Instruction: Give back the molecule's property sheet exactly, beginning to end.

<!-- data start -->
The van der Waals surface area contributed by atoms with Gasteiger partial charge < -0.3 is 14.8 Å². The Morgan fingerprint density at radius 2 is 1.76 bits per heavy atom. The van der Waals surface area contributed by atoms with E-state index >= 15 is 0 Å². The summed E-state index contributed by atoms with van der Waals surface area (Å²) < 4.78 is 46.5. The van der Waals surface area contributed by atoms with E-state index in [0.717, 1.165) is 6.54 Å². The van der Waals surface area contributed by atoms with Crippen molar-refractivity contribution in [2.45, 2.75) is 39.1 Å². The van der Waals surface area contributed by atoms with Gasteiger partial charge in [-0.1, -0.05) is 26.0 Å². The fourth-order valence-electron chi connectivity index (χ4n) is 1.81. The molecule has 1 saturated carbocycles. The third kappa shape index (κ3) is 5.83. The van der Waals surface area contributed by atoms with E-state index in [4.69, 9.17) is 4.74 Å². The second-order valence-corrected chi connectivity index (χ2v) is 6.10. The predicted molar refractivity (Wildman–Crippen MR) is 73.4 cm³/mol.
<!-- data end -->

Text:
The van der Waals surface area contributed by atoms with Gasteiger partial charge < -0.3 is 14.8 Å². The Morgan fingerprint density at radius 2 is 1.76 bits per heavy atom. The van der Waals surface area contributed by atoms with E-state index >= 15 is 0 Å². The summed E-state index contributed by atoms with van der Waals surface area (Å²) < 4.78 is 46.5. The van der Waals surface area contributed by atoms with E-state index in [0.717, 1.165) is 6.54 Å². The van der Waals surface area contributed by atoms with Crippen molar-refractivity contribution in [2.45, 2.75) is 39.1 Å². The van der Waals surface area contributed by atoms with Gasteiger partial charge in [-0.1, -0.05) is 26.0 Å². The fourth-order valence-electron chi connectivity index (χ4n) is 1.81. The molecule has 1 saturated carbocycles. The third kappa shape index (κ3) is 5.83. The van der Waals surface area contributed by atoms with E-state index in [4.69, 9.17) is 4.74 Å². The second-order valence-corrected chi connectivity index (χ2v) is 6.10. The predicted molar refractivity (Wildman–Crippen MR) is 73.4 cm³/mol.